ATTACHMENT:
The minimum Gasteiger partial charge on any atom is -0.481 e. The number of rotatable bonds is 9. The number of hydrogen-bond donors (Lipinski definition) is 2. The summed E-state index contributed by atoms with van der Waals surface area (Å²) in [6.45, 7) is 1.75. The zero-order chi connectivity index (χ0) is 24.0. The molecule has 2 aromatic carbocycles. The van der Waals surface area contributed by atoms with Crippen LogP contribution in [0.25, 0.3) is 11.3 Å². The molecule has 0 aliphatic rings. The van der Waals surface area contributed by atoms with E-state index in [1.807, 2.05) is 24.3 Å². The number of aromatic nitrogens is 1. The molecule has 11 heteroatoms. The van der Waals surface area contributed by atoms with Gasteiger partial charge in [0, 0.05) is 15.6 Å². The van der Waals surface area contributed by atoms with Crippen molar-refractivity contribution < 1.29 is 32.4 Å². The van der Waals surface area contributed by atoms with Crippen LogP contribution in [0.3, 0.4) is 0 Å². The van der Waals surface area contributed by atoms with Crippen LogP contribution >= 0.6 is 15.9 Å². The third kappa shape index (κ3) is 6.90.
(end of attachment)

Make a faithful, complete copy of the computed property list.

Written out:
The minimum Gasteiger partial charge on any atom is -0.481 e. The number of rotatable bonds is 9. The number of hydrogen-bond donors (Lipinski definition) is 2. The summed E-state index contributed by atoms with van der Waals surface area (Å²) in [6.45, 7) is 1.75. The zero-order chi connectivity index (χ0) is 24.0. The molecule has 2 aromatic carbocycles. The van der Waals surface area contributed by atoms with Crippen LogP contribution in [0.25, 0.3) is 11.3 Å². The molecule has 0 aliphatic rings. The van der Waals surface area contributed by atoms with E-state index in [1.807, 2.05) is 24.3 Å². The number of aromatic nitrogens is 1. The molecule has 11 heteroatoms. The van der Waals surface area contributed by atoms with Gasteiger partial charge in [0, 0.05) is 15.6 Å². The van der Waals surface area contributed by atoms with Crippen molar-refractivity contribution < 1.29 is 32.4 Å². The van der Waals surface area contributed by atoms with Crippen LogP contribution in [0.3, 0.4) is 0 Å². The van der Waals surface area contributed by atoms with Crippen LogP contribution >= 0.6 is 15.9 Å². The third kappa shape index (κ3) is 6.90.